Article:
Butter was actually another suggestion for a Taste Test post from a friend. It’s great: these days people just suggest products to me so I no longer have to come up with all the ideas myself. Crowd-sourced creativity. Anyway, butter is an excellent idea for one of these posts, because it’s the sort of thing I tend to buy without thinking and so it’s always good to explore what other options are out there, and challenge my unquestioned assumption that my preferred butter is a solid choice.

It should be noted that I go through a fairly serious amount of butter. There is a butter shelf in the door of my fridge which is, at all times, filled with a frankly shocking number of packs of butter. This is because I bake most days, and therefore have the basics in stock at all times (you should see the ‘baking cupboard’). So I have a vested interest in this.

Of course, when you’re baking with butter, you won’t massively notice the difference between different brands (although you definitely notice a difference between butter and fake butter). But when the quality of your butter really matters is when you are eating it on toast. I bake a lot of bread, and there are few things more delicious than a generous hunk of bread, warm from the oven, spread liberally with soft salted butter.

All these butter samples are salted, by the way. Partly for consistency, and partly because I never buy unsalted butter. And I ate it with bread, because even I can’t eat straight butter.

As before, I feel I need a rambling disclaimer: obviously, I am doing this in my kitchen and not in a lab and I am not a scientist. These are the opinions of one person – that said, one person who has been trained to taste for quality. Also, the products used in this series are just examples – obviously each supermarket has, say, eight or nine different types of butter or whatever the product may be, and I’m not going to try every single one because what am I, made of money?

Finally, I should highlight that I tasted all the products blind, and at the time of tasting and making my notes I didn’t know which product came from which shop. I sat in one room while my glamorous assistant (er, my husband), prepared the samples in another. Any notes added regarding packaging and so on were only done after blind tasting, when I learned which who had made product A, B, C, D, or E.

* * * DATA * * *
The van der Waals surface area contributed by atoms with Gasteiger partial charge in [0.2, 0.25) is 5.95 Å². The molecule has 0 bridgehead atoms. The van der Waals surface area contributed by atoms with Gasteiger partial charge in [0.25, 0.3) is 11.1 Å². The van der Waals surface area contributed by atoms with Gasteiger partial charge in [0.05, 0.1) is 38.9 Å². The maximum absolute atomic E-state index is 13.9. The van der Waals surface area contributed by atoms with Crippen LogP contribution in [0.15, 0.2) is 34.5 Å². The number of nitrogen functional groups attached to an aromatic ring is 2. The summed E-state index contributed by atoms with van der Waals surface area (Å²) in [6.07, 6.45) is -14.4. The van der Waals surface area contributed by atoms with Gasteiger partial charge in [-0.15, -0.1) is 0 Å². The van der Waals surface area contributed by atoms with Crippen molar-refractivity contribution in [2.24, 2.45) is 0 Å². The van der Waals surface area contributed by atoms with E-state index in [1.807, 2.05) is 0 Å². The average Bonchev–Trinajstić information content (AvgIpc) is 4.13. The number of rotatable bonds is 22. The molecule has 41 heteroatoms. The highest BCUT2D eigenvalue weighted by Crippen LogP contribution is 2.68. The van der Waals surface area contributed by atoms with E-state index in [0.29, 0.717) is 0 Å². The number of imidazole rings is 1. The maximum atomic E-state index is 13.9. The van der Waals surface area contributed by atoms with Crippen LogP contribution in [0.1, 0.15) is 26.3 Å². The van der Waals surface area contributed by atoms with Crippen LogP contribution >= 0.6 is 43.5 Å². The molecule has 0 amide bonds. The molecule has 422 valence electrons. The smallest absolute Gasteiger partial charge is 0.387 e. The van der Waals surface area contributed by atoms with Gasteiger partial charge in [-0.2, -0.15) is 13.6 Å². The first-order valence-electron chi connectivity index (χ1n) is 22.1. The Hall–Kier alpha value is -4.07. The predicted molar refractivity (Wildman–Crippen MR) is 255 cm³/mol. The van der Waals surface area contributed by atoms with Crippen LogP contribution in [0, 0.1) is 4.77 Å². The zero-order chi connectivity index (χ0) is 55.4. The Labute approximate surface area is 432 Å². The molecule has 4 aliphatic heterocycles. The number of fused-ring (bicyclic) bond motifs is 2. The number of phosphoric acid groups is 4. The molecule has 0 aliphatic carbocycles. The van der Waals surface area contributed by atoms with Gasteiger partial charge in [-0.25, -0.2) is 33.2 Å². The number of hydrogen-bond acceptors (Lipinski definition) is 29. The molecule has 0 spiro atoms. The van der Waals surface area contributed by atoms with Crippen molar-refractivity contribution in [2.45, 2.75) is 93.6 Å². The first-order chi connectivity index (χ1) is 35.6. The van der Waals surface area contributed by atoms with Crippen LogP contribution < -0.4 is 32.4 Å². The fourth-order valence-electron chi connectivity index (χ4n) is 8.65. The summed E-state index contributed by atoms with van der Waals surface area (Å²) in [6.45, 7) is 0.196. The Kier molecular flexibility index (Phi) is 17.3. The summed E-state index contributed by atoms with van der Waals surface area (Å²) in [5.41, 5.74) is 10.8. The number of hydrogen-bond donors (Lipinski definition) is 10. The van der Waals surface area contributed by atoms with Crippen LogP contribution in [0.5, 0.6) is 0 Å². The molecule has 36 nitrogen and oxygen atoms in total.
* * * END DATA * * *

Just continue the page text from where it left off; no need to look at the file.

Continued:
The Blind Taste Test: Butter

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Butter
100g
£
kcal
fat
carb
fibre
protein
salt
Waitrose
0.80
725
80
0.5
0
0.7
3.0
Trewithen
0.61
744
82
0.6
0
0.6
1.8
Isigny
0.80
725
80
0.5
0
0.7
2
Aldi Everyday
0.54
737
81
0.8
0
0.6
1.7
Lurpak
0.80
739
82
0.7
0
0.6
1.2
Tesco
0.64
745
82.2
0.6
0
0.6
1.5

A – Isigny Ste-Mere – 6/10

  • Quite noticably salty – a bit too salty, even for me, and I have a salt-tooth. A nice creaminess to it, but also seems a bit oily. Not bad, but not particularly interesting.

B – Aldi – Everyday Essentials – 5/10

  • Lighter in texture than A, and much less salty – kind of disappears in your mouth. A little saltiness at the end but no real flavour.

C – Waitrose – Brittany butter with sea salt crystals – 8/10

  • One of the thicker and more lightly coloured butters. Pleasantly creamy. A nice level of salt for my tastes. Has a noticeable ‘real butter’ taste.

D – Trewithen Dairy Cornish Butter – 7/10

  • Enjoyable to eat – a nice flavour to it and a good level of saltiness. My second favourite choice.

E – Tesco – 5/10

  • Very light, another butter that disappears in your mouth. A little salt on the finish but not much on the actual eating. Not quite enough flavour for me.

F – Lurpak – 5/10

  • A little oily, and a little bland. Not salty enough for me, although bear in mind I have a high salt tolerance.

Conclusions

First conclusion: bread and butter is tasty. I should stop with all the fancy stuff and eat more bread and butter.

None of these were terrible. If I was just eating nice bread with nice butter then, I’m afraid, I’d definitely go for the Waitrose option here, which is on the expensive end (although tied for most expensive with two others, including Lurpak, who are a big brand and which I found disappointingly bland). That said, my second favourite was Trewithen, and that was the second cheapest option.

If you’re buying butter to eat on bread, then go for the nice stuff. If you’re just cooking with it, it doesn’t really matter, because they are all fine. I still wouldn’t buy fake butter though.